'A Breath of Fresh Air.' Fences Down, Bogardus Plaza Opens. Finally.

The new Bogardus Plaza. When weather permits and the pandemic subsides, 22 tables and 80 chairs will occuply the space, along with the current permanent bench and "egg" seating. Photo: Carl Glassman/Tribeca Trib

Dec. 18, 2020

The construction fences had just come down around Bogardus Plaza on Wednesday, and Victoria Weil stood at the center of this new public space for Tribeca, trying to take it all in. 

“It’s actually open. It’s real.” she said, almost in disbelief. “It’s shocking to have it open.”

For a full decade, Weil had been the driving force behind the reimagining and reconstruction of this 9,000-square-foot triangle at Chambers, Reade and West Broadway, a project plagued with delays. 

But beginning this day, children could play on the plaza’s 13 granite “eggs”  (a nod to the neighborhood’s past as a butter-and-egg district), pedestrians would have a wide, new path to traverse, and, when weather permits, the plaza’s ample seating would offer welcome respite from the busyness of the nearby streets. 

“Every little decision, I see it,” Weil said, scanning the plaza. “What are we going to do about the eggs? What are they going to be made of? Are we going to put lights under them? What are we going to do to make sure the steps are safe?”

She paused. “Wow, we’re open, just in time for the blizzard.”

What had been a viewing garden and adjacent plaza is now merged into a unified triangular park, designed by Signe Nielsen of Mathews Nielsen Landscape Architects, with new seating, lighting and paving, and added trees and plants. There’s also the two-sided 1910 mechanical clock near Chambers Street.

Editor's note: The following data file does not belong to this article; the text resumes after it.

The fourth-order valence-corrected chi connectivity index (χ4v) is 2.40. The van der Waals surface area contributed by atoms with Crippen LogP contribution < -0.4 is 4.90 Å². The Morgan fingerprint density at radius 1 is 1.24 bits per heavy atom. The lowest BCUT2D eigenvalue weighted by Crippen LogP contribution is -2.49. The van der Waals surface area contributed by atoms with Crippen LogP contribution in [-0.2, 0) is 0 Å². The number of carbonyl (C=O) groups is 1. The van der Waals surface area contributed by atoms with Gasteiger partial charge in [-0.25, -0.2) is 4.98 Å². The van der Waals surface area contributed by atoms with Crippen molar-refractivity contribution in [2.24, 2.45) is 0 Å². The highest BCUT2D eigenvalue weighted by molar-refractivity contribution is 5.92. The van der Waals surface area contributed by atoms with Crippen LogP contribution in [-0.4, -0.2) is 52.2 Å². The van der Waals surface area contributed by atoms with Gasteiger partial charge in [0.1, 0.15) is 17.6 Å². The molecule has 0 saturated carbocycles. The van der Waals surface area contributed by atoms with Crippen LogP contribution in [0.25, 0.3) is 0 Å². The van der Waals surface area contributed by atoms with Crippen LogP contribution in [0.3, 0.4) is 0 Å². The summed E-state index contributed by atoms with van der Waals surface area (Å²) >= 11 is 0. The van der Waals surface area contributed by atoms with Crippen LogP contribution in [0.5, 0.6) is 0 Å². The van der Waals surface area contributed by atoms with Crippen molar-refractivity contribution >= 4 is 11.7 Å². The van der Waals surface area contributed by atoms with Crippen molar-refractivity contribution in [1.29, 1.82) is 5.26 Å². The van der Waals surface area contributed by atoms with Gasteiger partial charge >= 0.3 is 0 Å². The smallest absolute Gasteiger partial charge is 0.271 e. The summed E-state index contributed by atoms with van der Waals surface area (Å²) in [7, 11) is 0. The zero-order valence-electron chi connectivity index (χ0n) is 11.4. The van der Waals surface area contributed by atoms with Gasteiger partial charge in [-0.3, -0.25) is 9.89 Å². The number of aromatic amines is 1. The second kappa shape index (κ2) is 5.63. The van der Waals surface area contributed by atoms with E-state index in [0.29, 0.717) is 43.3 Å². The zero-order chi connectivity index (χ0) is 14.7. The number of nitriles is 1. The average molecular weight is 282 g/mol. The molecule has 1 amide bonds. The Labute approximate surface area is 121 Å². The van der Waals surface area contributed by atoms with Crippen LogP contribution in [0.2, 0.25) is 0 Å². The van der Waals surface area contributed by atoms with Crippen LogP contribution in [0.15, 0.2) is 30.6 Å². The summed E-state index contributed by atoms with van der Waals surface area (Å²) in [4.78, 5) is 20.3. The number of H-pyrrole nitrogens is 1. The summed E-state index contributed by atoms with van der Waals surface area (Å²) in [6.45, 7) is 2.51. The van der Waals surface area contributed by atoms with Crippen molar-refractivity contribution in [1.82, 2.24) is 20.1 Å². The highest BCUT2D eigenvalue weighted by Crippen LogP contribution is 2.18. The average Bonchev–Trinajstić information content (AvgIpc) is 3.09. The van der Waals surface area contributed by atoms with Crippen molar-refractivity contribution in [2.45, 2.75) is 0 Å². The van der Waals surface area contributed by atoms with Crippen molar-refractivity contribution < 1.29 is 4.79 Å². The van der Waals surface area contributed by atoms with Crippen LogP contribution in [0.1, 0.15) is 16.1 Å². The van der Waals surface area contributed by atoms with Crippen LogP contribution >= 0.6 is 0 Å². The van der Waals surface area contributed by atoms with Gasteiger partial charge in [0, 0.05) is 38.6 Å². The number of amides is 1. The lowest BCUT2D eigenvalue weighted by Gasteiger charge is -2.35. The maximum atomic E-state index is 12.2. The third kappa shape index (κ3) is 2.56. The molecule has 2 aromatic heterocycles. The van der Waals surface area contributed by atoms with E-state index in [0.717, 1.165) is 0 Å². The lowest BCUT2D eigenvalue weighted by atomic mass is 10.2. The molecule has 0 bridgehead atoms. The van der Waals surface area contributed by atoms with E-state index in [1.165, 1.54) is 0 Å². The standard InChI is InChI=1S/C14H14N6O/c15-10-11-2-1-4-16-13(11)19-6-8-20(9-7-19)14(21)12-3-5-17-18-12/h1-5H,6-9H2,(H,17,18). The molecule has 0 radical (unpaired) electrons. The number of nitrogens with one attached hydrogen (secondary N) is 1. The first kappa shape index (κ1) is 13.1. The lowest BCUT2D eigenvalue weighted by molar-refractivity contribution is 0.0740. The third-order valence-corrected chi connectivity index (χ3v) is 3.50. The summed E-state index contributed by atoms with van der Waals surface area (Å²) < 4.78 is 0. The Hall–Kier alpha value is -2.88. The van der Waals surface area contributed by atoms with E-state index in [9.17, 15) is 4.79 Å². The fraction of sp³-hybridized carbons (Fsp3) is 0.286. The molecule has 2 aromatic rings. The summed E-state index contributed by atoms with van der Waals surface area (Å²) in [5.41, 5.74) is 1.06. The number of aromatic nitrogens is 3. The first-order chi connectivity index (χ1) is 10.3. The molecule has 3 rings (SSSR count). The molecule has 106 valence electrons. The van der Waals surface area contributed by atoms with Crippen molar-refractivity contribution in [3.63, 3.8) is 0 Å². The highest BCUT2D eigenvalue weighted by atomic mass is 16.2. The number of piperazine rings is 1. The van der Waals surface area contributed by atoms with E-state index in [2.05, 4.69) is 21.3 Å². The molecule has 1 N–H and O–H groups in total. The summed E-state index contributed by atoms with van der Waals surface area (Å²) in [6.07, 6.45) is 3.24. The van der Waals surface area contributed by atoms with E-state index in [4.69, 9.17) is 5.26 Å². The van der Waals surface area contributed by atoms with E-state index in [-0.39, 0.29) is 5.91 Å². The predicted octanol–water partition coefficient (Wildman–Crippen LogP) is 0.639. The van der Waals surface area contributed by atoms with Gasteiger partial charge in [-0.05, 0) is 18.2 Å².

Work on the $4 million project, which began in fall 2017, ended two years later than expected, and was a persistent target of residents complaints.

“They took long enough,” said Barbara Berg, a nearby longtime resident who was encountering the ungated plaza for the first time. “But to see this open, I think it’s lovely. Really a breath of fresh air.”

Though one feature confused her. “I don’t know what the dinosaur eggs are.” 

“Finally it’s done,” said Aly Jetha, whose daughter Mila, 5, had quickly discovered those eggs and was jumping, climbing and lying on them with glee. “It’s beautiful. This corner is so important to the neighborhood.”

The triangle was a mere traffic island between Hudson Street and West Broadway when a community group in the 1980s named it the James Bogardus Triangle, in recognition of the father of cast-iron architecture. In 1997, 13 years after the now defunct Tribeca Community Association submitted its application, the city created the fenced garden. But by 2010, the organization had disbanded and Weil, whose apartment overlooks the space, formed Friends of Bogardus Garden to care for the greenery.

Not only did they maintain the plantings, but the group also convinced the city, which had closed off Hudson Street for the reconstruction of Chambers Street, to turn the roadbed into a temporary public space, and later into a permanent one.  

But Weil had an even bigger vision.

“Why do we have two separate areas?” she said back in 2013. “Let’s integrate them. Take down the fence and have a plaza and a garden that intermingle sensibly, beautifully.”

The Department of Transportation agreed and selected Bogardus Plaza for its Plaza Program. A $2 million DOT grant, plus additional public funding through elected officials and $365,000 raised by the Friends group funded the project that finally opened on Dec. 16.

Viewing it all on Wednesday, 10 years after her passion for transforming that triangle was sparked, Weil summed up the new Bogardus Plaza in a word.

“Amazing,” she said.